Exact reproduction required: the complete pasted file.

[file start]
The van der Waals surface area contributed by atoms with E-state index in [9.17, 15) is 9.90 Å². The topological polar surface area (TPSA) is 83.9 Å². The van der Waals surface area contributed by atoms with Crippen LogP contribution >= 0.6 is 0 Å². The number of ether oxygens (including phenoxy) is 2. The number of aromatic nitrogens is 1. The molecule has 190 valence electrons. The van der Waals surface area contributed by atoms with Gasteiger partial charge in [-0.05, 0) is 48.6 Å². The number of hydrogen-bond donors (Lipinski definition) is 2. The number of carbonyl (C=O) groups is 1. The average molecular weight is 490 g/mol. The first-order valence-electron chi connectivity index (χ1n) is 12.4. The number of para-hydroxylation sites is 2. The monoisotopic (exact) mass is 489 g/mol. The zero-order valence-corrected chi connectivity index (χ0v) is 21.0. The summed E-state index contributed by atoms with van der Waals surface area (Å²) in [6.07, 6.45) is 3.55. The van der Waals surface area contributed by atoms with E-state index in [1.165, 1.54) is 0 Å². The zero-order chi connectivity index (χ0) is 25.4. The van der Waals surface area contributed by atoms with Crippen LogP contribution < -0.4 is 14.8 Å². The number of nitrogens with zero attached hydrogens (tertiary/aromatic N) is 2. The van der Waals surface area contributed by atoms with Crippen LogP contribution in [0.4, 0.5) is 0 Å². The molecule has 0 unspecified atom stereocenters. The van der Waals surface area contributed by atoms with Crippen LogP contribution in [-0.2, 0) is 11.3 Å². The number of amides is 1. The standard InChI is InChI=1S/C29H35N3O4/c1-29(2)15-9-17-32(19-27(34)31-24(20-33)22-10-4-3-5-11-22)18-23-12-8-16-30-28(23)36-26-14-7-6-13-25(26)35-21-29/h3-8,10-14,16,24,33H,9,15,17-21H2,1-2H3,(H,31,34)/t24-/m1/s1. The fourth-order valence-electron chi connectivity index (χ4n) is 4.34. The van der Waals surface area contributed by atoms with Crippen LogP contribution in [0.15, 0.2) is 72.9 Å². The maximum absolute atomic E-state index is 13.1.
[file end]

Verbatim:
The van der Waals surface area contributed by atoms with E-state index in [9.17, 15) is 9.90 Å². The topological polar surface area (TPSA) is 83.9 Å². The van der Waals surface area contributed by atoms with Crippen LogP contribution >= 0.6 is 0 Å². The number of ether oxygens (including phenoxy) is 2. The number of aromatic nitrogens is 1. The molecule has 190 valence electrons. The van der Waals surface area contributed by atoms with Gasteiger partial charge in [-0.05, 0) is 48.6 Å². The number of hydrogen-bond donors (Lipinski definition) is 2. The number of carbonyl (C=O) groups is 1. The average molecular weight is 490 g/mol. The first-order valence-electron chi connectivity index (χ1n) is 12.4. The number of para-hydroxylation sites is 2. The monoisotopic (exact) mass is 489 g/mol. The zero-order valence-corrected chi connectivity index (χ0v) is 21.0. The summed E-state index contributed by atoms with van der Waals surface area (Å²) in [6.07, 6.45) is 3.55. The van der Waals surface area contributed by atoms with E-state index in [1.165, 1.54) is 0 Å². The zero-order chi connectivity index (χ0) is 25.4. The van der Waals surface area contributed by atoms with Crippen LogP contribution < -0.4 is 14.8 Å². The number of nitrogens with zero attached hydrogens (tertiary/aromatic N) is 2. The van der Waals surface area contributed by atoms with Crippen LogP contribution in [0.4, 0.5) is 0 Å². The molecule has 0 unspecified atom stereocenters. The van der Waals surface area contributed by atoms with Crippen LogP contribution in [-0.2, 0) is 11.3 Å². The number of amides is 1. The standard InChI is InChI=1S/C29H35N3O4/c1-29(2)15-9-17-32(19-27(34)31-24(20-33)22-10-4-3-5-11-22)18-23-12-8-16-30-28(23)36-26-14-7-6-13-25(26)35-21-29/h3-8,10-14,16,24,33H,9,15,17-21H2,1-2H3,(H,31,34)/t24-/m1/s1. The fourth-order valence-electron chi connectivity index (χ4n) is 4.34. The van der Waals surface area contributed by atoms with Crippen LogP contribution in [0.15, 0.2) is 72.9 Å². The maximum absolute atomic E-state index is 13.1.